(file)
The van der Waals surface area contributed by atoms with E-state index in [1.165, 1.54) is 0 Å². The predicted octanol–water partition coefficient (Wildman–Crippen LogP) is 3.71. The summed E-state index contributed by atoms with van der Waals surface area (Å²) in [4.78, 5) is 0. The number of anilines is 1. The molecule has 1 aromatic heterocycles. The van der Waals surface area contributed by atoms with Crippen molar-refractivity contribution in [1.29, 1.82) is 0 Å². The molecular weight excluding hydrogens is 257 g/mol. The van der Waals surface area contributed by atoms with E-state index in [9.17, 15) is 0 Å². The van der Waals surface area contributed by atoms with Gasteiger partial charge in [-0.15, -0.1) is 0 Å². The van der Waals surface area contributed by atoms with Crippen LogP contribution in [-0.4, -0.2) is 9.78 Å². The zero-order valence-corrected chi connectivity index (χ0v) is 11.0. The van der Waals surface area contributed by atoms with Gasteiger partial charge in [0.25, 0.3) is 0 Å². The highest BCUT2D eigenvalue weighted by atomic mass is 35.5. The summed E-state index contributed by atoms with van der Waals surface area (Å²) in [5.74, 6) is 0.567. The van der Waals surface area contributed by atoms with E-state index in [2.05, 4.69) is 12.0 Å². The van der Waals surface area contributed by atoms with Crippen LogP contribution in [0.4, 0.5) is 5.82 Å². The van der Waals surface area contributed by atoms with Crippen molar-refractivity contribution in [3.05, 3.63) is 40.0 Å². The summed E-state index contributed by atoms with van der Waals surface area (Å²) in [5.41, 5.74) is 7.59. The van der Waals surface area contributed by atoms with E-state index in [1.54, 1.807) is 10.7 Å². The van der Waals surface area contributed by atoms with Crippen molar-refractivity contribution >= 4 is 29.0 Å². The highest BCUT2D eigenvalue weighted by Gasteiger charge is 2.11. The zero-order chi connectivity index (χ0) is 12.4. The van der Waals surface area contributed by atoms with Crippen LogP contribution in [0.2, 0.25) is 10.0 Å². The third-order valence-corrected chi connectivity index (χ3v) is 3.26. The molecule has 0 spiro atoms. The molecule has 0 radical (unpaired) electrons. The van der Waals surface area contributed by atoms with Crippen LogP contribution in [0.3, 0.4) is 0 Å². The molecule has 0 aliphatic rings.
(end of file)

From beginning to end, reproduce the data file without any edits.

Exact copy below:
The van der Waals surface area contributed by atoms with E-state index in [1.165, 1.54) is 0 Å². The predicted octanol–water partition coefficient (Wildman–Crippen LogP) is 3.71. The summed E-state index contributed by atoms with van der Waals surface area (Å²) in [4.78, 5) is 0. The number of anilines is 1. The molecule has 1 aromatic heterocycles. The van der Waals surface area contributed by atoms with Crippen molar-refractivity contribution in [1.29, 1.82) is 0 Å². The molecular weight excluding hydrogens is 257 g/mol. The van der Waals surface area contributed by atoms with E-state index in [9.17, 15) is 0 Å². The van der Waals surface area contributed by atoms with Gasteiger partial charge in [-0.15, -0.1) is 0 Å². The van der Waals surface area contributed by atoms with Crippen LogP contribution in [-0.4, -0.2) is 9.78 Å². The zero-order valence-corrected chi connectivity index (χ0v) is 11.0. The van der Waals surface area contributed by atoms with Gasteiger partial charge in [0.25, 0.3) is 0 Å². The highest BCUT2D eigenvalue weighted by atomic mass is 35.5. The summed E-state index contributed by atoms with van der Waals surface area (Å²) in [5.74, 6) is 0.567. The van der Waals surface area contributed by atoms with E-state index in [2.05, 4.69) is 12.0 Å². The van der Waals surface area contributed by atoms with Crippen LogP contribution in [0.4, 0.5) is 5.82 Å². The van der Waals surface area contributed by atoms with Crippen molar-refractivity contribution in [3.05, 3.63) is 40.0 Å². The summed E-state index contributed by atoms with van der Waals surface area (Å²) in [5.41, 5.74) is 7.59. The van der Waals surface area contributed by atoms with E-state index in [1.54, 1.807) is 10.7 Å². The van der Waals surface area contributed by atoms with Crippen molar-refractivity contribution >= 4 is 29.0 Å². The highest BCUT2D eigenvalue weighted by Gasteiger charge is 2.11. The zero-order chi connectivity index (χ0) is 12.4. The van der Waals surface area contributed by atoms with Crippen LogP contribution in [0.2, 0.25) is 10.0 Å². The third-order valence-corrected chi connectivity index (χ3v) is 3.26. The molecule has 0 spiro atoms. The molecule has 0 radical (unpaired) electrons. The van der Waals surface area contributed by atoms with Crippen LogP contribution in [0.3, 0.4) is 0 Å². The molecule has 0 aliphatic rings.